Every lecture I take at this college is eye opening and the lecture on gender gave me a shock because suddenly it put me into a new world. Even though I took a class of gender study last semester and had some knowledge about history or kinds of gender identity, somehow I still recognized the topic as something exists one step away from me. Things I learned in Japan happened inside of a book or somewhere I don’t live but the lecture and discussion class in W&M changed it. Thanks to some stories by Ari and some students in our group, the topic of gender identity and sexuality jumped into “my” world. The discussion we had made me realize that gender issue exists nearby, not far away from me.
When I learned about “queer” in Japan, I couldn’t get the idea clearly but now I know that the word means people who are out of norms concerning the match of gender identity and sexuality. It is interesting that there are so many kinds of matches (identity is male and sexually attracted to a male, or sexuality is female and identify as male….etc) but still we stick on norms. I think this is because people don’t know the variety of identities and they cannot put the idea into their own world, just what I was like. Then what can we do to change norms? Education or media portray seem to be very important because everyone is exposed to them. How we educate the younger generation and how media represents gender and sexuality have the power to let people have eye opening experience and put them into a whole new world.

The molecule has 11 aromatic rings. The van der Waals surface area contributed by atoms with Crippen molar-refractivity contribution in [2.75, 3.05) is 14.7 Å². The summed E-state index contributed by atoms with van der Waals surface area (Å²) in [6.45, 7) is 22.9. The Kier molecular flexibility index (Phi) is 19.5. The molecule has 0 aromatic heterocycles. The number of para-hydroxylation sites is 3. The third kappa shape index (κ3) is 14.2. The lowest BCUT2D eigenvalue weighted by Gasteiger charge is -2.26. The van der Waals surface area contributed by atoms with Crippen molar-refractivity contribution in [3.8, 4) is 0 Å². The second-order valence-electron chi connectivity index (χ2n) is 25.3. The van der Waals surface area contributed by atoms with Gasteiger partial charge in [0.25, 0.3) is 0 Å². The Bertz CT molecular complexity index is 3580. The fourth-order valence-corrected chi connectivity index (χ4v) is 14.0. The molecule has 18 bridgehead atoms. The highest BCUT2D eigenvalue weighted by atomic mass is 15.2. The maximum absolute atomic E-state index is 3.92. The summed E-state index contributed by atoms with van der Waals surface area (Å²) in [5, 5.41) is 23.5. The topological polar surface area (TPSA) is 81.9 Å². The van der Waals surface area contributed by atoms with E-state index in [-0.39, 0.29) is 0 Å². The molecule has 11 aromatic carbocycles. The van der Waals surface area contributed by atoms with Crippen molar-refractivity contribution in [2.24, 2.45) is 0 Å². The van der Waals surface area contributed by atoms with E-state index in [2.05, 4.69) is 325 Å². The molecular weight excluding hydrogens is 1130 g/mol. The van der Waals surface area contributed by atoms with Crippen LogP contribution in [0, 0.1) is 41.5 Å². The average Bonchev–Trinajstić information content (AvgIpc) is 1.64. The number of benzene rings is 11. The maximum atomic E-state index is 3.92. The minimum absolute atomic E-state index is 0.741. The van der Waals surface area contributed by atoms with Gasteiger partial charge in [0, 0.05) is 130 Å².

I’m interested in gender equality but we couldn’t talk about it a lot in a class so I want to know more about what kind of gender inequality still exists, how can we make a change in a better way and how governments or companies can face the problem.
What I thought when I had lectures and had focus group discussion is that race is crucial to talk about America. We cannot talk about almost anything without thinking of race. I could see that situation of black people have changed over time through some tough time such as reconstruction or segregation. It must be hard to keep standing up against big power but they got civil right with great courage. One thing I’m interested in is that separated schools could give different education to children (especially black children). Because there were no white people in those schools, teachers could tell things they couldn’t in mixed schools. It seems like white and black see the same history in different ways. I wonder whether there are differences in how they look at the history now. Also, I was surprised when I heard that some black people put Confederate flag, why do they support the side supported slavery?